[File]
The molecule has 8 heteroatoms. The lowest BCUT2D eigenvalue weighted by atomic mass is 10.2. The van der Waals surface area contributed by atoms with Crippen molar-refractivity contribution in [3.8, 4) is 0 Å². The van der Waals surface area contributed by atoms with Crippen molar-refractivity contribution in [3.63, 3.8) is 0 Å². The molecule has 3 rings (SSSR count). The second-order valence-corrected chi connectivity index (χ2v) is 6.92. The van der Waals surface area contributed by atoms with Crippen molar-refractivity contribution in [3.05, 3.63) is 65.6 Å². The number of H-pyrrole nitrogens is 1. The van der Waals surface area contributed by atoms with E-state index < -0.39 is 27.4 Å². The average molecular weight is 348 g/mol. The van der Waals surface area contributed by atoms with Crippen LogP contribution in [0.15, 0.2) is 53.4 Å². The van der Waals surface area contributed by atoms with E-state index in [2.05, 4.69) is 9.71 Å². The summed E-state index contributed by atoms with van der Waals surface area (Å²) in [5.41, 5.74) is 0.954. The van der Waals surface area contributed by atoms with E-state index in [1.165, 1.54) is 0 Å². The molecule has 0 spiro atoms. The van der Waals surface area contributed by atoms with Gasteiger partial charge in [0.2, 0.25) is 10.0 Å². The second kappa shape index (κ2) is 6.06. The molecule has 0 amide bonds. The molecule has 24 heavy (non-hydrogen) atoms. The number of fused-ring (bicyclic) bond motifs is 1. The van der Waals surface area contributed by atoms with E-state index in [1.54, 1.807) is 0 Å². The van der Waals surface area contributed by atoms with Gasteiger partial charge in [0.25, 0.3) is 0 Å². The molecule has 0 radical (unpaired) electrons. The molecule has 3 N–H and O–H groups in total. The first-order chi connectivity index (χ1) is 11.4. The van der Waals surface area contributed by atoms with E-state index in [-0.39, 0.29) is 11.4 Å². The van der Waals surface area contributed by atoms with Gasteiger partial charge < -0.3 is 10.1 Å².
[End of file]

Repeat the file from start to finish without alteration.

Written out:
The molecule has 8 heteroatoms. The lowest BCUT2D eigenvalue weighted by atomic mass is 10.2. The van der Waals surface area contributed by atoms with Crippen molar-refractivity contribution in [3.8, 4) is 0 Å². The van der Waals surface area contributed by atoms with Crippen molar-refractivity contribution in [3.63, 3.8) is 0 Å². The molecule has 3 rings (SSSR count). The second-order valence-corrected chi connectivity index (χ2v) is 6.92. The van der Waals surface area contributed by atoms with Crippen molar-refractivity contribution in [3.05, 3.63) is 65.6 Å². The number of H-pyrrole nitrogens is 1. The van der Waals surface area contributed by atoms with E-state index < -0.39 is 27.4 Å². The average molecular weight is 348 g/mol. The van der Waals surface area contributed by atoms with Crippen LogP contribution in [0.15, 0.2) is 53.4 Å². The van der Waals surface area contributed by atoms with E-state index in [2.05, 4.69) is 9.71 Å². The summed E-state index contributed by atoms with van der Waals surface area (Å²) in [5.41, 5.74) is 0.954. The van der Waals surface area contributed by atoms with E-state index in [1.165, 1.54) is 0 Å². The molecule has 0 spiro atoms. The van der Waals surface area contributed by atoms with Gasteiger partial charge in [0.2, 0.25) is 10.0 Å². The second kappa shape index (κ2) is 6.06. The molecule has 0 amide bonds. The molecule has 24 heavy (non-hydrogen) atoms. The number of fused-ring (bicyclic) bond motifs is 1. The van der Waals surface area contributed by atoms with E-state index in [1.54, 1.807) is 0 Å². The van der Waals surface area contributed by atoms with Gasteiger partial charge in [0.25, 0.3) is 0 Å². The molecule has 0 radical (unpaired) electrons. The molecule has 3 N–H and O–H groups in total. The first-order chi connectivity index (χ1) is 11.4. The van der Waals surface area contributed by atoms with E-state index in [-0.39, 0.29) is 11.4 Å². The van der Waals surface area contributed by atoms with Gasteiger partial charge < -0.3 is 10.1 Å².